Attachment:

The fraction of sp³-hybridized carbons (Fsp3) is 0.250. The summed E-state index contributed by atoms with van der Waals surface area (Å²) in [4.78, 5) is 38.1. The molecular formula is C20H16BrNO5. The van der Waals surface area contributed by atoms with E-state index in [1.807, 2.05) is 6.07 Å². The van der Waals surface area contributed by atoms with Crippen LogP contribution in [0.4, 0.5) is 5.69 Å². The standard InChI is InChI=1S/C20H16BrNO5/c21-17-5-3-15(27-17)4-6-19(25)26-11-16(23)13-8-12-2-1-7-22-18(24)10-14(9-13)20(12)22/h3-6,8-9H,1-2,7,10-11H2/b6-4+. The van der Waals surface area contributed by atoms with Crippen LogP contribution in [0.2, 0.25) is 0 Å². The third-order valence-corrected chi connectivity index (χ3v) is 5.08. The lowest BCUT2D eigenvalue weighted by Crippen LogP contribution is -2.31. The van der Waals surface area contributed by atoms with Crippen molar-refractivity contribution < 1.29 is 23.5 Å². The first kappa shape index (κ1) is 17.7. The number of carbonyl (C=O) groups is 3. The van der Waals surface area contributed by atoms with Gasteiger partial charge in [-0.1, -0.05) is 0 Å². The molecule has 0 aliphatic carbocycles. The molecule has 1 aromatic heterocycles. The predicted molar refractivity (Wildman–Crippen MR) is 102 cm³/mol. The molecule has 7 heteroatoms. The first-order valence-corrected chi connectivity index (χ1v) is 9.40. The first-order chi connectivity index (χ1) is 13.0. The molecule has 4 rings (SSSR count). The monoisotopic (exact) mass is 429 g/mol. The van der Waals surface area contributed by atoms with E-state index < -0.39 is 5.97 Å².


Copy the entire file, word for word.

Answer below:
The fraction of sp³-hybridized carbons (Fsp3) is 0.250. The summed E-state index contributed by atoms with van der Waals surface area (Å²) in [4.78, 5) is 38.1. The molecular formula is C20H16BrNO5. The van der Waals surface area contributed by atoms with E-state index in [1.807, 2.05) is 6.07 Å². The van der Waals surface area contributed by atoms with Crippen LogP contribution in [0.4, 0.5) is 5.69 Å². The standard InChI is InChI=1S/C20H16BrNO5/c21-17-5-3-15(27-17)4-6-19(25)26-11-16(23)13-8-12-2-1-7-22-18(24)10-14(9-13)20(12)22/h3-6,8-9H,1-2,7,10-11H2/b6-4+. The van der Waals surface area contributed by atoms with Crippen LogP contribution in [0.2, 0.25) is 0 Å². The third-order valence-corrected chi connectivity index (χ3v) is 5.08. The lowest BCUT2D eigenvalue weighted by Crippen LogP contribution is -2.31. The van der Waals surface area contributed by atoms with Crippen molar-refractivity contribution < 1.29 is 23.5 Å². The first kappa shape index (κ1) is 17.7. The number of carbonyl (C=O) groups is 3. The van der Waals surface area contributed by atoms with Gasteiger partial charge in [-0.1, -0.05) is 0 Å². The molecule has 0 aliphatic carbocycles. The molecule has 1 aromatic heterocycles. The predicted molar refractivity (Wildman–Crippen MR) is 102 cm³/mol. The molecule has 7 heteroatoms. The first-order valence-corrected chi connectivity index (χ1v) is 9.40. The first-order chi connectivity index (χ1) is 13.0. The molecule has 4 rings (SSSR count). The monoisotopic (exact) mass is 429 g/mol. The van der Waals surface area contributed by atoms with E-state index < -0.39 is 5.97 Å².